# Java (15 ms) C++ (3 ms) O(ns) iterative DP solution using subset sum with explanation

• The recursive solution is very slow, because its runtime is exponential

The original problem statement is equivalent to:
Find a subset of `nums` that need to be positive, and the rest of them negative, such that the sum is equal to `target`

Let `P` be the positive subset and `N` be the negative subset
For example:
Given `nums = [1, 2, 3, 4, 5]` and `target = 3` then one possible solution is `+1-2+3-4+5 = 3`
Here positive subset is `P = [1, 3, 5]` and negative subset is `N = [2, 4]`

Then let's see how this can be converted to a subset sum problem:

``````                  sum(P) - sum(N) = target
sum(P) + sum(N) + sum(P) - sum(N) = target + sum(P) + sum(N)
2 * sum(P) = target + sum(nums)
``````

So the original problem has been converted to a subset sum problem as follows:
Find a subset `P` of `nums` such that `sum(P) = (target + sum(nums)) / 2`

Note that the above formula has proved that `target + sum(nums)` must be even
We can use that fact to quickly identify inputs that do not have a solution (Thanks to @BrunoDeNadaiSarnaglia for the suggestion)
For detailed explanation on how to solve subset sum problem, you may refer to Partition Equal Subset Sum

Here is Java solution (15 ms)

``````    public int findTargetSumWays(int[] nums, int s) {
int sum = 0;
for (int n : nums)
sum += n;
return sum < s || (s + sum) % 2 > 0 ? 0 : subsetSum(nums, (s + sum) >>> 1);
}

public int subsetSum(int[] nums, int s) {
int[] dp = new int[s + 1];
dp[0] = 1;
for (int n : nums)
for (int i = s; i >= n; i--)
dp[i] += dp[i - n];
return dp[s];
}
``````

Here is C++ solution (3 ms)

``````class Solution {
public:
int findTargetSumWays(vector<int>& nums, int s) {
int sum = accumulate(nums.begin(), nums.end(), 0);
return sum < s || (s + sum) & 1 ? 0 : subsetSum(nums, (s + sum) >> 1);
}

int subsetSum(vector<int>& nums, int s) {
int dp[s + 1] = { 0 };
dp[0] = 1;
for (int n : nums)
for (int i = s; i >= n; i--)
dp[i] += dp[i - n];
return dp[s];
}
};
``````

• Awesome idea :) Since it is transformed to a subset problem where the target sum can be compose of a sum of even numbers, we could add a simple if testing `S + sum` to be even.

``````     public int findTargetSumWays(int[] nums, int S) {
int sum = 0;
for (int i = 0; i < nums.length; i++) {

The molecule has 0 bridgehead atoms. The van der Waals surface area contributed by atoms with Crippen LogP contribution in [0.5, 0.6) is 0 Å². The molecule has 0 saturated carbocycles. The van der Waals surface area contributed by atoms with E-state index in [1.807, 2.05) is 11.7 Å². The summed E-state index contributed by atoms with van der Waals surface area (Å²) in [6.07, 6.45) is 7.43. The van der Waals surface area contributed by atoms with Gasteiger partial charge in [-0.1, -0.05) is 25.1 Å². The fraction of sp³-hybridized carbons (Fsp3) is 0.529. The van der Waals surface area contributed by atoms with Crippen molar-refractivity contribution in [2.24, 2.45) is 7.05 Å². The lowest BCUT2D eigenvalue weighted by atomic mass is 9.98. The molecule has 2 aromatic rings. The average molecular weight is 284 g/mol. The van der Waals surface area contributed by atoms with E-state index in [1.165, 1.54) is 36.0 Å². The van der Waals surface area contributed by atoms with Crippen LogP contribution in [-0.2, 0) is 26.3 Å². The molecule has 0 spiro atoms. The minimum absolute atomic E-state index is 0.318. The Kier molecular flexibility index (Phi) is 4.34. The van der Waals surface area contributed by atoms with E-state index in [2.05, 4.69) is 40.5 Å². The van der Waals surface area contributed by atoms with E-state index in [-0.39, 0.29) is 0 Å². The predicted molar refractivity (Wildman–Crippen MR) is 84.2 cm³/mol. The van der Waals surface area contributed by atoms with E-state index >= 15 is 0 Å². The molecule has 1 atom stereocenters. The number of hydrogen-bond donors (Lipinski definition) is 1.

sum += nums[i];
}
if(S > sum || (sum + S) % 2 == 1)   return 0;
return subsetSum(nums, (sum + S) / 2);
}

private int subsetSum(int[] nums, int S){
int[] dp = new int[S + 1];
dp[0] = 1;
for (int i = 0; i < nums.length; i++) {
for (int j = S; j >= nums[i]; j--) {
dp[j] += dp[j - nums[i]];
}
}
return dp[S];
}``````

• @BrunoDeNadaiSarnaglia Thanks for sharing. Your method is even faster (15 ms for Java)
The helper method names do not match, maybe that's a typo?

• @yuxiangmusic My Bad, That was a typo. Just edited it

• Thanks for sharing.
However, I don't quite get the idea. What kind of "subset" problem on which this question is based, another similar question?

Why do we want to double the value of each cell during the pre-processing?

• @mycoy The subset sum problem is that given `nums = [1, 2, 3, 4, 5]` we want to find a subset of `nums` such that its sum is equal to target `9` so in this case `[1, 3, 5]` is a valid solution.

I have rephrased the explanation of my original post.

• Fantastic Observation.

• Hi,

I just got one question how will your solution work for data
`[-1000000,1000000] 0`
and similar data sets.
this is likely going to be a segfault

• @marburgcedric The problem statement says "You are given a list of non-negative integers"

• yup reading is an important skill :), thanks for pointing this out.
though even with negative numbers it's doable on a hashmap

• I do not agree with this solution. Consider [10, 20] 10000000? Using recursion is instantly fast but your solution is very slow as it will loop from 10 to 10000000. "The length of the given array is positive and will not exceed 20." So recursion solution is more optimal than the dp one

• @adamcai For the example you gave, the DP part will not even be executed because of this line `sum < s`

``````return sum < s || (s + sum) % 2 > 0 ? 0 : subsetSum(nums, (s + sum) >>> 1);
``````

• For people who didn't know subsetSum mean, it is actually a 0-1 knapsack.

• explain on the dp part? hope i'm not the only one find it hard to understand.

• @Kenigma The DP part is almost the same problem as Partition Equal Subset Sum It is also a subset sum problem

• What a magic!

• @yuxiangmusic

``````int sum = 0;
for (int n : nums)
sum += n;
``````

can be shortened in `Java` to

``````int sum = Arrays.stream(nums).sum();
``````

and

``````(s + sum) % 2 > 0
``````

can be changed to use bit magic (like you did later):

``````(s + sum) & 1) == 1
``````

• @paplorinc

``````int sum = Arrays.stream(nums).sum();
``````

will make it significantly slower, that's why I did not use it

• @yuxiangmusic
I think the DP procedure is the same as, 377. Combination Sum IV ?
But I tried Q337's approach, it doesn't work.
I'm getting confused between the difference. Could anyone help?

``````    public int findTargetSumWays(int[] nums, int s) {
int sum = 0;
for (int n : nums)
sum += n;

if( sum < s || (s+sum)%2 == 1 )
return 0;

//just like 377. Combination Sum IV ??
int target = (s + sum) / 2;
int[] dp = new int[target+1];
dp[0]=1;
for(int i=1; i<=target; i++)
for(int n : nums)
if( n<=i )
dp[i] += dp[i-n];
return dp[target];
}
``````

• @mycoy 377 allows re-use of an element of `nums` but subset sum does not

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